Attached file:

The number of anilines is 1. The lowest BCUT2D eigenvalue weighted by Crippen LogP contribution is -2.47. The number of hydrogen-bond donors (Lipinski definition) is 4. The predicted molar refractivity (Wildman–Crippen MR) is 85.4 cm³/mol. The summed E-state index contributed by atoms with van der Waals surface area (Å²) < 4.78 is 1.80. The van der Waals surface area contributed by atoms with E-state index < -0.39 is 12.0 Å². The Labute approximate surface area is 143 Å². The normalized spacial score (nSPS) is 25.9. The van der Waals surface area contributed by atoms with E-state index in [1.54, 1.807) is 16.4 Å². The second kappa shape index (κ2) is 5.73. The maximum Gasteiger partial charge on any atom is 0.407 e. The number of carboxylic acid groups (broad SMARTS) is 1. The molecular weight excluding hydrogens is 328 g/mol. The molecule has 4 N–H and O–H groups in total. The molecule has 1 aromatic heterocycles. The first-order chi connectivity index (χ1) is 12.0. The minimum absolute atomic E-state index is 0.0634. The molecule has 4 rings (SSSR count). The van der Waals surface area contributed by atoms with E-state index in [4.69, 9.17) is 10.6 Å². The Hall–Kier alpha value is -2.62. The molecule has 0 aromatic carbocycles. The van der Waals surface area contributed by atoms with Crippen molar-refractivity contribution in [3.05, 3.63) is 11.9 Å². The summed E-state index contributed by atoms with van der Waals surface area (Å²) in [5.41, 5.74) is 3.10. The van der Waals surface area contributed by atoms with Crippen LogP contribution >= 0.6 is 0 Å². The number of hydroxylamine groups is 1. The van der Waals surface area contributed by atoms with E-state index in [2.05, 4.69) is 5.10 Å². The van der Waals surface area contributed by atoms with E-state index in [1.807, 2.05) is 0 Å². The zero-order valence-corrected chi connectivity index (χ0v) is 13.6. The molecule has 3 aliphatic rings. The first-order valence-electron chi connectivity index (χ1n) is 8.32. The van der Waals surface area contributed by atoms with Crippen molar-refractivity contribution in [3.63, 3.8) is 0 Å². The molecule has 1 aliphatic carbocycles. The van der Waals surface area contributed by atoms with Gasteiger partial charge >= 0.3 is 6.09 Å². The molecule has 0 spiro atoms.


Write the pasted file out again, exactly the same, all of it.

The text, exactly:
The number of anilines is 1. The lowest BCUT2D eigenvalue weighted by Crippen LogP contribution is -2.47. The number of hydrogen-bond donors (Lipinski definition) is 4. The predicted molar refractivity (Wildman–Crippen MR) is 85.4 cm³/mol. The summed E-state index contributed by atoms with van der Waals surface area (Å²) < 4.78 is 1.80. The van der Waals surface area contributed by atoms with E-state index < -0.39 is 12.0 Å². The Labute approximate surface area is 143 Å². The normalized spacial score (nSPS) is 25.9. The van der Waals surface area contributed by atoms with E-state index in [1.54, 1.807) is 16.4 Å². The second kappa shape index (κ2) is 5.73. The maximum Gasteiger partial charge on any atom is 0.407 e. The number of carboxylic acid groups (broad SMARTS) is 1. The molecular weight excluding hydrogens is 328 g/mol. The molecule has 4 N–H and O–H groups in total. The molecule has 1 aromatic heterocycles. The first-order chi connectivity index (χ1) is 12.0. The minimum absolute atomic E-state index is 0.0634. The molecule has 4 rings (SSSR count). The van der Waals surface area contributed by atoms with E-state index in [4.69, 9.17) is 10.6 Å². The Hall–Kier alpha value is -2.62. The molecule has 0 aromatic carbocycles. The van der Waals surface area contributed by atoms with Crippen molar-refractivity contribution in [3.05, 3.63) is 11.9 Å². The summed E-state index contributed by atoms with van der Waals surface area (Å²) in [5.41, 5.74) is 3.10. The van der Waals surface area contributed by atoms with Crippen LogP contribution >= 0.6 is 0 Å². The number of hydroxylamine groups is 1. The van der Waals surface area contributed by atoms with E-state index in [2.05, 4.69) is 5.10 Å². The van der Waals surface area contributed by atoms with E-state index in [1.807, 2.05) is 0 Å². The zero-order valence-corrected chi connectivity index (χ0v) is 13.6. The molecule has 3 aliphatic rings. The first-order valence-electron chi connectivity index (χ1n) is 8.32. The van der Waals surface area contributed by atoms with Crippen molar-refractivity contribution in [3.63, 3.8) is 0 Å². The molecule has 1 aliphatic carbocycles. The van der Waals surface area contributed by atoms with Gasteiger partial charge >= 0.3 is 6.09 Å². The molecule has 0 spiro atoms.